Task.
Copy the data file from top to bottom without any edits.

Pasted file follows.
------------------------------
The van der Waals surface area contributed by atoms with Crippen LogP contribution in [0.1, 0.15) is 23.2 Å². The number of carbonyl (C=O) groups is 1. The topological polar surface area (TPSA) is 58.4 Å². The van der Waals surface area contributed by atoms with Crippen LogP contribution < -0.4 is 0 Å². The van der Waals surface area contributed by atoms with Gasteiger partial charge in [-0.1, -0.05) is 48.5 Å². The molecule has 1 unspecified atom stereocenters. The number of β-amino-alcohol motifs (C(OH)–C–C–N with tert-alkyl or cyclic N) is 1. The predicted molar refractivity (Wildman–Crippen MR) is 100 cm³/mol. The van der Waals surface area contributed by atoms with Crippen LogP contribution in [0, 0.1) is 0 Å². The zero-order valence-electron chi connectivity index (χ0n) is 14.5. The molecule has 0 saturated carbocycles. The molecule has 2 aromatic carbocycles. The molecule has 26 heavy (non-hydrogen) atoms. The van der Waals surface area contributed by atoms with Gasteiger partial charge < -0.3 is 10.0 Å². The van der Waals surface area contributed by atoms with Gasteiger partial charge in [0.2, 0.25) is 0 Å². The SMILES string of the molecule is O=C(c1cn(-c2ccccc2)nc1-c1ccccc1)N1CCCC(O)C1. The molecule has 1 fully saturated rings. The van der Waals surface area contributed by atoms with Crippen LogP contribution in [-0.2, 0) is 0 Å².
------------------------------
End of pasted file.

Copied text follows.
The van der Waals surface area contributed by atoms with Crippen LogP contribution in [0.1, 0.15) is 23.2 Å². The number of carbonyl (C=O) groups is 1. The topological polar surface area (TPSA) is 58.4 Å². The van der Waals surface area contributed by atoms with Crippen LogP contribution < -0.4 is 0 Å². The van der Waals surface area contributed by atoms with Gasteiger partial charge in [-0.1, -0.05) is 48.5 Å². The molecule has 1 unspecified atom stereocenters. The number of β-amino-alcohol motifs (C(OH)–C–C–N with tert-alkyl or cyclic N) is 1. The predicted molar refractivity (Wildman–Crippen MR) is 100 cm³/mol. The van der Waals surface area contributed by atoms with Crippen LogP contribution in [0, 0.1) is 0 Å². The zero-order valence-electron chi connectivity index (χ0n) is 14.5. The molecule has 0 saturated carbocycles. The molecule has 2 aromatic carbocycles. The molecule has 26 heavy (non-hydrogen) atoms. The van der Waals surface area contributed by atoms with Gasteiger partial charge < -0.3 is 10.0 Å². The van der Waals surface area contributed by atoms with Gasteiger partial charge in [0.2, 0.25) is 0 Å². The SMILES string of the molecule is O=C(c1cn(-c2ccccc2)nc1-c1ccccc1)N1CCCC(O)C1. The molecule has 1 fully saturated rings. The van der Waals surface area contributed by atoms with Crippen LogP contribution in [-0.2, 0) is 0 Å².